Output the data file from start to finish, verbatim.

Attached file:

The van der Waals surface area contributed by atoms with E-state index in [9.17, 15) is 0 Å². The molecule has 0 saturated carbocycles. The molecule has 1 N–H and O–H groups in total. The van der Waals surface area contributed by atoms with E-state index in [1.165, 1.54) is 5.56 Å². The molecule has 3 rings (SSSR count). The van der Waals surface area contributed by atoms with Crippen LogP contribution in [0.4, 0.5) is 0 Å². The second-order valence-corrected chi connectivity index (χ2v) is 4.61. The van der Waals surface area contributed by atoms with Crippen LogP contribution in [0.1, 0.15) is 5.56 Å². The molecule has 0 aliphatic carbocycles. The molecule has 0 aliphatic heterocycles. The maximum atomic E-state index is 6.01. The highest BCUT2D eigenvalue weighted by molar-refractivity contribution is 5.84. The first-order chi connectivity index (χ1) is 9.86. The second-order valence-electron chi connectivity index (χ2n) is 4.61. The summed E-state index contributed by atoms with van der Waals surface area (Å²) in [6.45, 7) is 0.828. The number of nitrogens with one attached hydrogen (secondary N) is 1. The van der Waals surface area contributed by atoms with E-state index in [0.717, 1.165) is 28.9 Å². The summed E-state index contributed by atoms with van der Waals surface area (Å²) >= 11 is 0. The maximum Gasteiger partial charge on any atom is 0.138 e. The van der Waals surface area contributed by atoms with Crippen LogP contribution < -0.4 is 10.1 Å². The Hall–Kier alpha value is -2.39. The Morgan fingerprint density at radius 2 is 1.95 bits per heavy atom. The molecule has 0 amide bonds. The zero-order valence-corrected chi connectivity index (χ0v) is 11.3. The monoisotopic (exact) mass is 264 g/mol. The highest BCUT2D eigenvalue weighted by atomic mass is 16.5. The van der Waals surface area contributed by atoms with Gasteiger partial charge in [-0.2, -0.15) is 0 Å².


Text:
The van der Waals surface area contributed by atoms with E-state index in [9.17, 15) is 0 Å². The molecule has 0 saturated carbocycles. The molecule has 1 N–H and O–H groups in total. The van der Waals surface area contributed by atoms with E-state index in [1.165, 1.54) is 5.56 Å². The molecule has 3 rings (SSSR count). The van der Waals surface area contributed by atoms with Crippen LogP contribution in [0.4, 0.5) is 0 Å². The second-order valence-corrected chi connectivity index (χ2v) is 4.61. The van der Waals surface area contributed by atoms with Crippen LogP contribution in [0.1, 0.15) is 5.56 Å². The molecule has 0 aliphatic carbocycles. The molecule has 0 aliphatic heterocycles. The maximum atomic E-state index is 6.01. The highest BCUT2D eigenvalue weighted by molar-refractivity contribution is 5.84. The first-order chi connectivity index (χ1) is 9.86. The second-order valence-electron chi connectivity index (χ2n) is 4.61. The summed E-state index contributed by atoms with van der Waals surface area (Å²) in [6.45, 7) is 0.828. The number of nitrogens with one attached hydrogen (secondary N) is 1. The van der Waals surface area contributed by atoms with E-state index in [0.717, 1.165) is 28.9 Å². The summed E-state index contributed by atoms with van der Waals surface area (Å²) >= 11 is 0. The maximum Gasteiger partial charge on any atom is 0.138 e. The van der Waals surface area contributed by atoms with Crippen LogP contribution < -0.4 is 10.1 Å². The Hall–Kier alpha value is -2.39. The Morgan fingerprint density at radius 2 is 1.95 bits per heavy atom. The molecule has 0 amide bonds. The zero-order valence-corrected chi connectivity index (χ0v) is 11.3. The monoisotopic (exact) mass is 264 g/mol. The highest BCUT2D eigenvalue weighted by atomic mass is 16.5. The van der Waals surface area contributed by atoms with Gasteiger partial charge in [-0.2, -0.15) is 0 Å².